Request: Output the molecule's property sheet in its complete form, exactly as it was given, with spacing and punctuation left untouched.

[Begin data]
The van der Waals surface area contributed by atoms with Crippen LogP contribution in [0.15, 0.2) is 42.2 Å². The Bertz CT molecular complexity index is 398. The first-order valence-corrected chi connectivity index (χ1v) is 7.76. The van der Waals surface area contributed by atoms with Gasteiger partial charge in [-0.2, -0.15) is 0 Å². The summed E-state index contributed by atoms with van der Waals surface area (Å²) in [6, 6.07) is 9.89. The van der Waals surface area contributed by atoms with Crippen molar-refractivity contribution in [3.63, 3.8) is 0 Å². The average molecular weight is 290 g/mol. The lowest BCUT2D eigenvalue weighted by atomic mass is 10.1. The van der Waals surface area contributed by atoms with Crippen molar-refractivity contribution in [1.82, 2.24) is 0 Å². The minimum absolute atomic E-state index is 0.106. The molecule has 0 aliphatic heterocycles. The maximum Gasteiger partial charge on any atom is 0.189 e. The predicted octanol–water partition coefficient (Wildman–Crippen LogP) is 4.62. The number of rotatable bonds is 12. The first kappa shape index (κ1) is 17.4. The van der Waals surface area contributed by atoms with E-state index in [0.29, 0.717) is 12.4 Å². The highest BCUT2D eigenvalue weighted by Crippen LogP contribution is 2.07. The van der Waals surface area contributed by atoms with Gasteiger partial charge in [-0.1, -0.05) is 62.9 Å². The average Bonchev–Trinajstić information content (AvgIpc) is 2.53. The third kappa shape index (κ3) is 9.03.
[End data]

The van der Waals surface area contributed by atoms with Crippen LogP contribution in [0.15, 0.2) is 42.2 Å². The Bertz CT molecular complexity index is 398. The first-order valence-corrected chi connectivity index (χ1v) is 7.76. The van der Waals surface area contributed by atoms with Gasteiger partial charge in [-0.2, -0.15) is 0 Å². The summed E-state index contributed by atoms with van der Waals surface area (Å²) in [6, 6.07) is 9.89. The van der Waals surface area contributed by atoms with Crippen molar-refractivity contribution in [3.63, 3.8) is 0 Å². The average molecular weight is 290 g/mol. The lowest BCUT2D eigenvalue weighted by atomic mass is 10.1. The van der Waals surface area contributed by atoms with Crippen molar-refractivity contribution in [1.82, 2.24) is 0 Å². The minimum absolute atomic E-state index is 0.106. The molecule has 0 aliphatic heterocycles. The maximum Gasteiger partial charge on any atom is 0.189 e. The predicted octanol–water partition coefficient (Wildman–Crippen LogP) is 4.62. The number of rotatable bonds is 12. The first kappa shape index (κ1) is 17.4. The van der Waals surface area contributed by atoms with E-state index in [0.29, 0.717) is 12.4 Å². The highest BCUT2D eigenvalue weighted by Crippen LogP contribution is 2.07. The van der Waals surface area contributed by atoms with Gasteiger partial charge in [-0.1, -0.05) is 62.9 Å². The average Bonchev–Trinajstić information content (AvgIpc) is 2.53. The third kappa shape index (κ3) is 9.03.